Raskin and Nitza Begin Terms as APA Division Presidents

The American Psychological Association (APA), the largest scientific and professional organization of psychologists in the United States, welcomes two SUNY New Paltz faculty to presidential terms this academic year.

Dr. Jonathan D. Raskin

Dr. Jonathan D. Raskin

Jonathan D. Raskin Ph.D., chair of the Department of Psychology, began his term as president of the American Psychological Association‘s Society for Humanistic Psychology (Division 32) in August 2020. He will serve as president through August 2021 and then serve as past-president from 2021 to 2022.

Dr. Amy Nitza

Dr. Amy Nitza

Amy Nitza, Ph.D., director of the Institute for Disaster Mental Health, is currently president-elect of the Society for Group Psychology and Group Psychotherapy (Division 49). Her presidential term will begin January 2021. She will then serve as past-president from 2022 to 2023.

“During this time of extreme isolation and disconnection around the globe, people need experiences of connectedness, cohesion, and belonging,” said Nitza. “Groups play an essential role in the promotion of these healing factors. My goal is to provide opportunities for psychologists from around the world to bring the best available science in group psychology and group psychotherapy to bear to addressing the many pressing challenges of our time.”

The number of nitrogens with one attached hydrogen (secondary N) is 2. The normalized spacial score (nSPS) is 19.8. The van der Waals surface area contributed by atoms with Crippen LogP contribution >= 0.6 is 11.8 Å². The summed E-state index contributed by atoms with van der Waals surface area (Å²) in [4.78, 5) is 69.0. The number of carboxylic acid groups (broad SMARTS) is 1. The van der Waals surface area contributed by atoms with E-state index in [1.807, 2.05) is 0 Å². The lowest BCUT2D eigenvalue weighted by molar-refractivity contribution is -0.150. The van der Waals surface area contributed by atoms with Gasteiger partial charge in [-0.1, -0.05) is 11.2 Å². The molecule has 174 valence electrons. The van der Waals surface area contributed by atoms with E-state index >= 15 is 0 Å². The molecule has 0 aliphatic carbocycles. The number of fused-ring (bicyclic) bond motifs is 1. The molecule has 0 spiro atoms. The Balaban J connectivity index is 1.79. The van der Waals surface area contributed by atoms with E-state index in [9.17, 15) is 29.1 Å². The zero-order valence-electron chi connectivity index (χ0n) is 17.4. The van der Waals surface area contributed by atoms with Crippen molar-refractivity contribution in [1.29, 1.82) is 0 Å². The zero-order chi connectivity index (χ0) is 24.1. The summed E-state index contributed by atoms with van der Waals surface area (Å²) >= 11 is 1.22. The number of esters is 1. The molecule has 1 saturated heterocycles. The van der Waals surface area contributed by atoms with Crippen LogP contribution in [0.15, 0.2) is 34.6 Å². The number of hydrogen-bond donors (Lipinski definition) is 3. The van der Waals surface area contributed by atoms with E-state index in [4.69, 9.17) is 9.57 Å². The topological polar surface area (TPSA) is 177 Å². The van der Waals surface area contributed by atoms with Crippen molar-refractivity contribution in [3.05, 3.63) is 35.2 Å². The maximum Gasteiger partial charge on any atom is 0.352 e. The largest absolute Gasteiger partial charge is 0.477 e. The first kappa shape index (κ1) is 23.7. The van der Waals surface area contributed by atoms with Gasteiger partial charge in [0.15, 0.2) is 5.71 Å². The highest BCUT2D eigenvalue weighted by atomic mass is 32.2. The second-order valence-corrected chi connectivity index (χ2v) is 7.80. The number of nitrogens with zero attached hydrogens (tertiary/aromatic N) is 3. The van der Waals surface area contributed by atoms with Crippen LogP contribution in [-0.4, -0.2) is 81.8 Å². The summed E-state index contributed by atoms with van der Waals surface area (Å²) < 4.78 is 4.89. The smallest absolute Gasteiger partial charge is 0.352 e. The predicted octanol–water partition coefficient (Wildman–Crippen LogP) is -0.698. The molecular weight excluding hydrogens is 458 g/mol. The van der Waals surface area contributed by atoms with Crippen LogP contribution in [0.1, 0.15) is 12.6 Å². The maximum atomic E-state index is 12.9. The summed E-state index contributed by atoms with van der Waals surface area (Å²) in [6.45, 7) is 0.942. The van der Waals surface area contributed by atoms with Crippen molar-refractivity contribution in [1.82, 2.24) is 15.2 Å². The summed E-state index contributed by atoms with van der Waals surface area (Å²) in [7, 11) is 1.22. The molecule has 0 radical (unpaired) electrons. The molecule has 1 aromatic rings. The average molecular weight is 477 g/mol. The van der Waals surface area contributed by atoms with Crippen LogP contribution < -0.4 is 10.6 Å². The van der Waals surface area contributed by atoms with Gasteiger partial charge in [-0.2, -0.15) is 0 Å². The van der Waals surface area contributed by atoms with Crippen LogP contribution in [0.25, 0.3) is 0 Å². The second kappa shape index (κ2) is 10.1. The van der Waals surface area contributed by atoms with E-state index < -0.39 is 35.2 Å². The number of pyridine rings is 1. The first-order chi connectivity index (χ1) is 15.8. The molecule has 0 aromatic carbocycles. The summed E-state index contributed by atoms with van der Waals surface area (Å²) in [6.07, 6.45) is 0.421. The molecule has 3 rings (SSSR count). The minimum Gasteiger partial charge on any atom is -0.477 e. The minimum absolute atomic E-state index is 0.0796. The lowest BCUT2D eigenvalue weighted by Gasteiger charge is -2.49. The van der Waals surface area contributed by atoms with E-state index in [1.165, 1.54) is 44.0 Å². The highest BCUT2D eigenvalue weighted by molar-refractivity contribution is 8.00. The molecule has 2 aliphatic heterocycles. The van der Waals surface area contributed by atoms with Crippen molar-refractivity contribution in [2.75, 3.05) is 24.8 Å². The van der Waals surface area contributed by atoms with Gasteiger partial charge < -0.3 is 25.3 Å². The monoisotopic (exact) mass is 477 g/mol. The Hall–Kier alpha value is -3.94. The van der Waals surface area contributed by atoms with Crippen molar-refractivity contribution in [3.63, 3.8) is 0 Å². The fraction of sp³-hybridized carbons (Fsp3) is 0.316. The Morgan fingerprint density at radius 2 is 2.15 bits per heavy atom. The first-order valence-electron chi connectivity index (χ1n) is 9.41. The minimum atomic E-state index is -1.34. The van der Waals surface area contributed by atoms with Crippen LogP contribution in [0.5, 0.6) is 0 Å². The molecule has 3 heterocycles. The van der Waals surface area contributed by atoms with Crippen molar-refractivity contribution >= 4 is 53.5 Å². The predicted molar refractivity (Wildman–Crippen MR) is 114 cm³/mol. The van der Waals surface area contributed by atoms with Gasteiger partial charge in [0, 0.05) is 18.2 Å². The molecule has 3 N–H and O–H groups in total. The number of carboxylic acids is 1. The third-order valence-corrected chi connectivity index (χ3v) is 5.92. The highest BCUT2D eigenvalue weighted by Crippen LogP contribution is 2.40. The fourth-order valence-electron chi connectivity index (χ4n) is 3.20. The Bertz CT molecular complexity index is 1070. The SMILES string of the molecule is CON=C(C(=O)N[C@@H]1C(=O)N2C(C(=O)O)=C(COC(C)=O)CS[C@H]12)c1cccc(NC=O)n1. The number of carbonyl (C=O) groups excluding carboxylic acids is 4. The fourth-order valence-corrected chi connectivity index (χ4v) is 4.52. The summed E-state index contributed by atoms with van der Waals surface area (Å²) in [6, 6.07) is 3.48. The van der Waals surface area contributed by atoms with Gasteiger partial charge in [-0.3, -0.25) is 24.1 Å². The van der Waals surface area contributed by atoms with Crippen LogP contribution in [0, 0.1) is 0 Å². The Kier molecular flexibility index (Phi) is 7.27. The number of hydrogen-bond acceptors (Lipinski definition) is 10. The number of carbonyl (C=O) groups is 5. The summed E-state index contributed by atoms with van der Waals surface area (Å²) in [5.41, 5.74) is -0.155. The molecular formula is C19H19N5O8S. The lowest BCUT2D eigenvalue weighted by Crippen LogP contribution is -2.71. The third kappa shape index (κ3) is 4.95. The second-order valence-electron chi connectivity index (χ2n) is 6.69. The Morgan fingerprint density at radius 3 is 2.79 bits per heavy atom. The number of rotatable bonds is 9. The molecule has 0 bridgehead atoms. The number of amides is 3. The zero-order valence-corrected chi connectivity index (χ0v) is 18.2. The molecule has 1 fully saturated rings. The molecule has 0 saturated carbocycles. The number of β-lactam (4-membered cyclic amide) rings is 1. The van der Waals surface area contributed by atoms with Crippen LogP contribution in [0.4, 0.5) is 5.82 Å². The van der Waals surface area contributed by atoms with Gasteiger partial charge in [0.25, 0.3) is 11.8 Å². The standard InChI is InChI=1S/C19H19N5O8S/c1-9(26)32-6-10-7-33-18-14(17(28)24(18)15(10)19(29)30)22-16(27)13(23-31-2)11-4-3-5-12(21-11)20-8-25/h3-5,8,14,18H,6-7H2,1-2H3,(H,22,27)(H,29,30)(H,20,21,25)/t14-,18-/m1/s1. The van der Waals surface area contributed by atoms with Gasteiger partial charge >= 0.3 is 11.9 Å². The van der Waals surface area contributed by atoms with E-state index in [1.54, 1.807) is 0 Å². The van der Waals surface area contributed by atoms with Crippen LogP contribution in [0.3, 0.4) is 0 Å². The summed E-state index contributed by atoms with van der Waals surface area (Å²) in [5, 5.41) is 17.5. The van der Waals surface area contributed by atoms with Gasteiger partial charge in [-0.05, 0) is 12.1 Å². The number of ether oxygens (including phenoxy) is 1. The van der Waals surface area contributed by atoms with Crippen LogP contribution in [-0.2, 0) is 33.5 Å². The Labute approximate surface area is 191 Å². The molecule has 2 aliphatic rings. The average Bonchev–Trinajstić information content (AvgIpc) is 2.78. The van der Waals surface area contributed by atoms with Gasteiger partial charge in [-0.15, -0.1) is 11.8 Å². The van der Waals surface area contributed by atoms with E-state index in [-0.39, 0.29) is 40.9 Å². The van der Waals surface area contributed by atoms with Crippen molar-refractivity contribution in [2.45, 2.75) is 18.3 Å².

APA division presidents have a three-year commitment. During year one, they serve as president-elect, year two as president and year three as past president. The Association has more than 121,000 members, including scientists, educators, clinicians, consultants and students.

“During my presidency, I would like to emphasize the need for humanistic psychologists to retain a commitment to openness and humility, even when faced with challenges (sometimes hostile) to their core values and beliefs,” said Raskin in a statement. “When we endeavor to empathize with others, even others whose ideas we find foreign and objectionable, we create the potential for genuine human contact.”

Learn more about the American Psychological Association online.

(This article reproduced from the SUNY New Paltz Daily Digest.

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